The ASCOT trial clarified the role of ACE inhibition in the reduction of cardiovascular events in patients with hypertension without cardiovascular disease. In the blood pressure-lowering arm of the trial, patients (n = 19,257) at moderate cardiovascular risk were randomized to amlodipine 5–10 mg (with the addition of perindopril 4–8 mg as required) or the ß-blocker atenolol with the addition of diuretic as required [48]. After a median of 5.5 years, ASCOT was stopped prematurely because patients in the amlodipine/perindopril group showed an 11% reduction in all-cause mortality (P = 0.0247), compared with the beta-blocker/diuretic regimen. The mean blood pressure in the amlodipine/perindopril group was 2.7/1.9 mmHg lower than in the beta-blocker/diuretic group. However, this difference could not entirely account for the differences in outcome. The CAFÉ study (n = 2199) was a prespecified substudy of ASCOT that evaluated the effects of the two ASCOT treatment regimens on central aortic pressure [44]. Despite similar reductions in brachial artery blood pressure, both central aortic blood pressure and central aortic pulse pressure were significantly reduced with amlodipine/perindopril vs. beta-blocker/diuretic (24.3 and 23.0 mmHg, respectively, both P < 0.0001). Moreover, central aortic pulse pressure was significantly associated with an increased risk of cardiovascular events or procedures and the development of renal impairment. These findings suggest that central aortic pressure lowering by perindopril and amlodipine combination therapy disrupts the pathophysiological continuum, thereby slowing progression to the cardiovascular continuum in hypertensive patients. The results of the ASCOT Legacy study, which followed UK participants from the original ASCOT trial for a median of 16 years, confirmed the long-term beneficial effects on mortality of antihypertensive treatment with an amlodipine/perindopril treatment regimen [49]. In the 3975 UK patients in the blood pressure-lowering arm, there were fewer cardiovascular deaths [adjusted hazard ration (HR) 0.79, 0.67–0.93, P = 0.0046] among those assigned to amlodipine/perindopril-based treatment compared with atenolol/diuretic-based treatment (P = 0.022).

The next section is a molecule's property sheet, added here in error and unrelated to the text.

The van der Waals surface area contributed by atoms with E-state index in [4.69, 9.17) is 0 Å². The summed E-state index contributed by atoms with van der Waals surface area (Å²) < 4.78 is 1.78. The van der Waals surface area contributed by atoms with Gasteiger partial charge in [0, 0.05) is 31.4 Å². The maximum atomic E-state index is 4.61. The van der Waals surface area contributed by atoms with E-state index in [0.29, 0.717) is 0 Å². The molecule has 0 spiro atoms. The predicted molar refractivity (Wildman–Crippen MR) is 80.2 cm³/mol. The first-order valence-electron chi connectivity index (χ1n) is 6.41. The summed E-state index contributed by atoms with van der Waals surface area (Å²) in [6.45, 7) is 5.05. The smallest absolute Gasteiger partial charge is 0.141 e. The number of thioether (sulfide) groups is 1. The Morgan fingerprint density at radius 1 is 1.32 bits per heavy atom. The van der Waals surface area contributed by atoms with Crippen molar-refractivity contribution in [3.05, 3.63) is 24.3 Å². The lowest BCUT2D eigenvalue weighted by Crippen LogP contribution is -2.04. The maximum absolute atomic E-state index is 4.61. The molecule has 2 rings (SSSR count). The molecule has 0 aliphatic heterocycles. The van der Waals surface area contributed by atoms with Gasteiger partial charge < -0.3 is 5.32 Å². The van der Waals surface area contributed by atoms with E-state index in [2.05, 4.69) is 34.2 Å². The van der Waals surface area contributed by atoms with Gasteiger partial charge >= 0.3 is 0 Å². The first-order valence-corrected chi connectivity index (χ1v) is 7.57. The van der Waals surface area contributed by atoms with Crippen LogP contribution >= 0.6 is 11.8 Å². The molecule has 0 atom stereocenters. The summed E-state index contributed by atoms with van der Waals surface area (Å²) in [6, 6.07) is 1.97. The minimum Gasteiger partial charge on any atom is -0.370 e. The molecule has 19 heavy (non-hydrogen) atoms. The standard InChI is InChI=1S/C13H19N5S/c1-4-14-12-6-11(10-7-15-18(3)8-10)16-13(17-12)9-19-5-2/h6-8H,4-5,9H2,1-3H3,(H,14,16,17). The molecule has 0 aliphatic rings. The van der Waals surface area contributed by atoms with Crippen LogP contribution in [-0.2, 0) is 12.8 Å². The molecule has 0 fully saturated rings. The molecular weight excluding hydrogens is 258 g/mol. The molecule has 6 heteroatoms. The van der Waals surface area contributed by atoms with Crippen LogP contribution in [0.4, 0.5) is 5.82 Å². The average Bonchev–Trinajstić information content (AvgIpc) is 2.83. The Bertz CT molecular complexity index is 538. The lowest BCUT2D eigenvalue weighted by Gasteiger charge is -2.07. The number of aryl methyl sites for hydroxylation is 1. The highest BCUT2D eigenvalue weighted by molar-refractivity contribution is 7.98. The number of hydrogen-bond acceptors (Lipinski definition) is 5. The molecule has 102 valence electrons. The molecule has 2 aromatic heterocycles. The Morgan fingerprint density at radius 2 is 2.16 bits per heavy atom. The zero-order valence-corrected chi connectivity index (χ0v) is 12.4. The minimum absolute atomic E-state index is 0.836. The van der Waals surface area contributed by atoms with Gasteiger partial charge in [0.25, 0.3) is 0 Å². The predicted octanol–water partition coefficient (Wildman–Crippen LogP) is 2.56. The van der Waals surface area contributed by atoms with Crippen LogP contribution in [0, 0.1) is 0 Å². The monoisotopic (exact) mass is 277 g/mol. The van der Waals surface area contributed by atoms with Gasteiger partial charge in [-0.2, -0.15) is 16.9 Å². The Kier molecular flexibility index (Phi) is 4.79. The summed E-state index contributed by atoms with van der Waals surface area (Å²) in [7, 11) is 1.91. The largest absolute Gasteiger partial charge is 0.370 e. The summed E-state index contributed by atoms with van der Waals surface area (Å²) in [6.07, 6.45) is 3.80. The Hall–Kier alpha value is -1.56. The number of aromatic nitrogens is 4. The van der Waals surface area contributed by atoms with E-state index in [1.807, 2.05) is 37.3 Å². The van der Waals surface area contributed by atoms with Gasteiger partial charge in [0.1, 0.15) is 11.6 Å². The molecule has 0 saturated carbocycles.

Type 2 Diabetes

In patients with diabetes, the ADVANCE (Action in Diabetes and Vascular disease: PreterAx and DiamicroN-MR Controlled Evaluation) study evaluated the clinical benefits of background blood pressure lowering with a fixed combination of perindopril and indapamide on top of standard management in a cohort of 11,140 patients [41, 50]. Over a mean follow-up of 4.3 years, treatment with perindopril/indapamide fixed combination reduced the incidence of the composite primary endpoint of macrovascular (non-fatal stroke, non-fatal MI, and cardiovascular death) and microvascular (new or worsening nephropathy and retinopathy) events by 9% vs. placebo (P < 0.05). Cardiovascular and all-cause mortality were also reduced by 18% and 14%, respectively (both P < 0.05). The beneficial effects of fixed combination of perindopril and indapamide on the primary endpoint were similar in the hypertensive and non-hypertensive patients in ADVANCE [50].

Coronary Artery Disease